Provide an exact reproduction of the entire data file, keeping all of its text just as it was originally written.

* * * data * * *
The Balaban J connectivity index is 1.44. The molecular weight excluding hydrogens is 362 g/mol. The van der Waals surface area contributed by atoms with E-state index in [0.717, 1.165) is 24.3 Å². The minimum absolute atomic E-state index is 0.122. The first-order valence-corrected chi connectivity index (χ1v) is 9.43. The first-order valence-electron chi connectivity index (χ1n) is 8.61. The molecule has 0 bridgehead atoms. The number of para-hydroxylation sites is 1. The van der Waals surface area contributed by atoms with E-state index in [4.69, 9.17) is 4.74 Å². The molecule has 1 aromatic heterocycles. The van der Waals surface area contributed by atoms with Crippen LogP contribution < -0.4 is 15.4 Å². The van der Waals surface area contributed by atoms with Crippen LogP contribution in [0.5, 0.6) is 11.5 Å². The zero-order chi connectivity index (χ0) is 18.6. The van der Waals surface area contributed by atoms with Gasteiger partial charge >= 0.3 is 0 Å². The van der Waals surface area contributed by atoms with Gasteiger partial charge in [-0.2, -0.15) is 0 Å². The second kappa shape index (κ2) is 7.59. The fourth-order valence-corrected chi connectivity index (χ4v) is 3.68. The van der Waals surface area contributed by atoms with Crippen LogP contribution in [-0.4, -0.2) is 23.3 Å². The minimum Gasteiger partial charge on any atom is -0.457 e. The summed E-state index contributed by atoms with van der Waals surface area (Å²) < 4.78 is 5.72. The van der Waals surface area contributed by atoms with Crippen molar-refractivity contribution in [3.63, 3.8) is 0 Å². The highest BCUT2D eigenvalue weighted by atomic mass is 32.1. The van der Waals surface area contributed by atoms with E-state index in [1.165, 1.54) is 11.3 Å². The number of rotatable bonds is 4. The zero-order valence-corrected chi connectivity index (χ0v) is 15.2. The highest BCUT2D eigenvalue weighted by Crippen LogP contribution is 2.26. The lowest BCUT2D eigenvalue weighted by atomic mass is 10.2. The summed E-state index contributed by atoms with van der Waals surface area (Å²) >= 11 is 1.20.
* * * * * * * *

The Balaban J connectivity index is 1.44. The molecular weight excluding hydrogens is 362 g/mol. The van der Waals surface area contributed by atoms with E-state index in [0.717, 1.165) is 24.3 Å². The minimum absolute atomic E-state index is 0.122. The first-order valence-corrected chi connectivity index (χ1v) is 9.43. The first-order valence-electron chi connectivity index (χ1n) is 8.61. The molecule has 0 bridgehead atoms. The number of para-hydroxylation sites is 1. The van der Waals surface area contributed by atoms with E-state index in [4.69, 9.17) is 4.74 Å². The molecule has 1 aromatic heterocycles. The van der Waals surface area contributed by atoms with Crippen LogP contribution < -0.4 is 15.4 Å². The van der Waals surface area contributed by atoms with Crippen LogP contribution in [0.5, 0.6) is 11.5 Å². The zero-order chi connectivity index (χ0) is 18.6. The van der Waals surface area contributed by atoms with Gasteiger partial charge >= 0.3 is 0 Å². The van der Waals surface area contributed by atoms with Gasteiger partial charge in [-0.2, -0.15) is 0 Å². The second kappa shape index (κ2) is 7.59. The fourth-order valence-corrected chi connectivity index (χ4v) is 3.68. The van der Waals surface area contributed by atoms with Crippen LogP contribution in [-0.4, -0.2) is 23.3 Å². The minimum Gasteiger partial charge on any atom is -0.457 e. The summed E-state index contributed by atoms with van der Waals surface area (Å²) < 4.78 is 5.72. The van der Waals surface area contributed by atoms with Crippen molar-refractivity contribution in [3.63, 3.8) is 0 Å². The highest BCUT2D eigenvalue weighted by atomic mass is 32.1. The van der Waals surface area contributed by atoms with E-state index in [1.165, 1.54) is 11.3 Å². The number of rotatable bonds is 4. The zero-order valence-corrected chi connectivity index (χ0v) is 15.2. The highest BCUT2D eigenvalue weighted by Crippen LogP contribution is 2.26. The lowest BCUT2D eigenvalue weighted by atomic mass is 10.2. The summed E-state index contributed by atoms with van der Waals surface area (Å²) >= 11 is 1.20.